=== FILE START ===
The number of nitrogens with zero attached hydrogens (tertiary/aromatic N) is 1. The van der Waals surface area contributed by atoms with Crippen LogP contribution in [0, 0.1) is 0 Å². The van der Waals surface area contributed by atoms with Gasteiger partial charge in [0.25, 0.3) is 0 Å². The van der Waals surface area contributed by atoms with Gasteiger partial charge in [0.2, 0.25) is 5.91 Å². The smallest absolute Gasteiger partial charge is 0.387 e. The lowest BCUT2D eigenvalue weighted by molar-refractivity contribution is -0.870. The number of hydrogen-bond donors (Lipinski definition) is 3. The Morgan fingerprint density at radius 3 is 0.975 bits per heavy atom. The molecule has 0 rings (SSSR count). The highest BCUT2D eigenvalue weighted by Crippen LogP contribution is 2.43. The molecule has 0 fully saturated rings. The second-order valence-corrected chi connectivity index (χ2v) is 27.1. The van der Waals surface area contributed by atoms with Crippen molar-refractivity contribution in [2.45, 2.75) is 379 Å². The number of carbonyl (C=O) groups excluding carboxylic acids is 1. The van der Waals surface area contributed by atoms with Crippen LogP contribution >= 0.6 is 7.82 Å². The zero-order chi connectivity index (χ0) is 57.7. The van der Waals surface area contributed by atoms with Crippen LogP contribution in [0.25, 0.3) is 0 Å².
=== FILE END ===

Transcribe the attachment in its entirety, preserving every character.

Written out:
The number of nitrogens with zero attached hydrogens (tertiary/aromatic N) is 1. The van der Waals surface area contributed by atoms with Crippen LogP contribution in [0, 0.1) is 0 Å². The van der Waals surface area contributed by atoms with Gasteiger partial charge in [0.25, 0.3) is 0 Å². The van der Waals surface area contributed by atoms with Gasteiger partial charge in [0.2, 0.25) is 5.91 Å². The smallest absolute Gasteiger partial charge is 0.387 e. The lowest BCUT2D eigenvalue weighted by molar-refractivity contribution is -0.870. The number of hydrogen-bond donors (Lipinski definition) is 3. The Morgan fingerprint density at radius 3 is 0.975 bits per heavy atom. The molecule has 0 rings (SSSR count). The highest BCUT2D eigenvalue weighted by Crippen LogP contribution is 2.43. The molecule has 0 fully saturated rings. The second-order valence-corrected chi connectivity index (χ2v) is 27.1. The van der Waals surface area contributed by atoms with Crippen molar-refractivity contribution in [2.45, 2.75) is 379 Å². The number of carbonyl (C=O) groups excluding carboxylic acids is 1. The van der Waals surface area contributed by atoms with Crippen LogP contribution >= 0.6 is 7.82 Å². The zero-order chi connectivity index (χ0) is 57.7. The van der Waals surface area contributed by atoms with Crippen LogP contribution in [0.25, 0.3) is 0 Å².